Around one in three people with acute pyelonephritis will also have symptoms of a lower urinary tract infection (cystitis). These can include:
- Dysuria or a stinging or burning sensation when urinating
- Increasingly persistent and frequent need to urinate
- Pressing urge to urinate even if you pass very little or no urine
- Passing urine that is cloudy or dark colored
- Passing urine that may have a strong, unpleasant smell
- Blood or pus in your urine
Children with long-standing pyelonephritis can exhibit signs and symptoms of poor growth and failure to thrive.
Risk Factors of a Kidney Infection
Some people run a higher risk of developing kidney infections than others due to the following factors:
- People who suffer from a bladder infection are naturally susceptible to a potential escalation of their condition to the kidneys.
- Kidney infections tend to be more prevalent among women than men due to the shorter length of their urethras. Many a time, bacteria can spread from the vaginal or anal openings to the urethra and then advance upwards in the urinary tract. Because the urethra is more closely located to the vagina and anus in women than it is in men, women show a greater likelihood of picking up such infections.
- People with structural defects in their urinary tract may find it harder to pass urine and are therefore at an increased risk for infection.
- People whose urinary tract is obstructed by the presence of uterine fibroids, benign prostatic hyperplasia, and kidney stones also belong to the high-risk category.
- Pregnant women are also increasingly vulnerable to this infection as their burgeoning uterus can end up squeezing the ureters. As a result, the flow of urine is restricted, increasing the tendency to develop bacterial infections.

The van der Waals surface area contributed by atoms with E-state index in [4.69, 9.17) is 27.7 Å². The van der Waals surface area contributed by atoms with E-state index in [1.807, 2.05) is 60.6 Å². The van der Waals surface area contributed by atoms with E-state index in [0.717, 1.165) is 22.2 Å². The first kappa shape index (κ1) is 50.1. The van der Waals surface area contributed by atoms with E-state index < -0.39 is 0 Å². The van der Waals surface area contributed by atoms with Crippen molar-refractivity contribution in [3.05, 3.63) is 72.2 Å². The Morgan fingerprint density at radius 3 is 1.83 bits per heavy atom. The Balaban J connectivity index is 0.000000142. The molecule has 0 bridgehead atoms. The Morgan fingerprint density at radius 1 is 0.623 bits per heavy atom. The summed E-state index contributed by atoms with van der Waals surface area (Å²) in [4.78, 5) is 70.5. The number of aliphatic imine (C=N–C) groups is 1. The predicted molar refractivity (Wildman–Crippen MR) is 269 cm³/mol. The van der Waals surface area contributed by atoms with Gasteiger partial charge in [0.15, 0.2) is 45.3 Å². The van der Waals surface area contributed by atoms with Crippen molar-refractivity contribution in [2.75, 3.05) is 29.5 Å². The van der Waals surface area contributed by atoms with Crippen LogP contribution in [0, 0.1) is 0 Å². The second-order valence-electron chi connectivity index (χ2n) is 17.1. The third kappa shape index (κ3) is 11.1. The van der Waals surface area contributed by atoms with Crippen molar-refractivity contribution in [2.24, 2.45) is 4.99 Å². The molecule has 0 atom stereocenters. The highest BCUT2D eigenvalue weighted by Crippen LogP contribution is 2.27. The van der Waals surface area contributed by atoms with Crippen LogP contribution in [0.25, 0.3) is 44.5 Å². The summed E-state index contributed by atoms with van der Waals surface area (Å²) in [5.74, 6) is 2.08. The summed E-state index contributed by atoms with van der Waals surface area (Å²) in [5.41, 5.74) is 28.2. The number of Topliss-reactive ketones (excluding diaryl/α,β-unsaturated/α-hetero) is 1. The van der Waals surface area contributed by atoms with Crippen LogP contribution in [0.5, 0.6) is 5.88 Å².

- People with weakened immunity due to diseases such as diabetes or HIV or on account of certain drugs such as immunosuppressants have a greater predisposition for this disease.
- Some people fail to pick up on the symptoms of an ongoing bladder infection due to preexisting nerve or spinal cord damage that renders them unable to feel the pain associated with this condition. A bladder infection that is not treated in a timely and proper fashion can lead to a subsequent kidney infection.
- The bacteria can easily find their way into the urinary tract through a catheter that is used to drain urine from the bladder.
- People who suffer from vesicoureteral reflux (VUR), a condition characterized by the backward flow of urine from the bladder towards the kidneys, are also susceptible.
- People who have structural kidney problems such as polycystic kidney or kidney stones are at high risk of kidney infection.
Diagnosing a Kidney Infection
Given that the symptoms of a kidney infection can apply to certain other problems in the pelvis and abdomen, your doctor will have to conduct a thorough evaluation to reach a conclusive diagnosis.
To that end, your health care provider may use the following tests:
- He/she will take a comprehensive overview of your medical history and inquire about your symptoms.
- This will be followed by a general physical exam, wherein your doctor will examine your abdomen to check for pain or tenderness. Appropriate urine and blood tests will be done to evaluate for infection.
- The doctor will order a urinalysis to check your urine for possible traces of bacterial infection. A urine culture will help the doctor determine the best antibiotic to use for eradicating the growth of bacteria.
- A blood culture will help rule out the potential spread of infection to your bloodstream.
- Although a CT scan does not figure as a standard test to diagnose kidney infections, it can help delineate possible blockages in the urinary tract that might be at the root of the problem.
- Similarly, an ultrasound can guide treatment strategies by displaying probable obstructions in the form of stones or other things that block the urinary tract.
- A voiding cystourethrogram (VCUG) is an x-ray image of the bladder and urethra taken while the bladder is full and during urination. It uses a contrast dye. This test can show problems in the urethra and bladder.
- Men may be advised to go through a more comprehensive digital rectal examination (DRE) to look for signs of an enlarged prostate that may be blocking the neck of the bladder.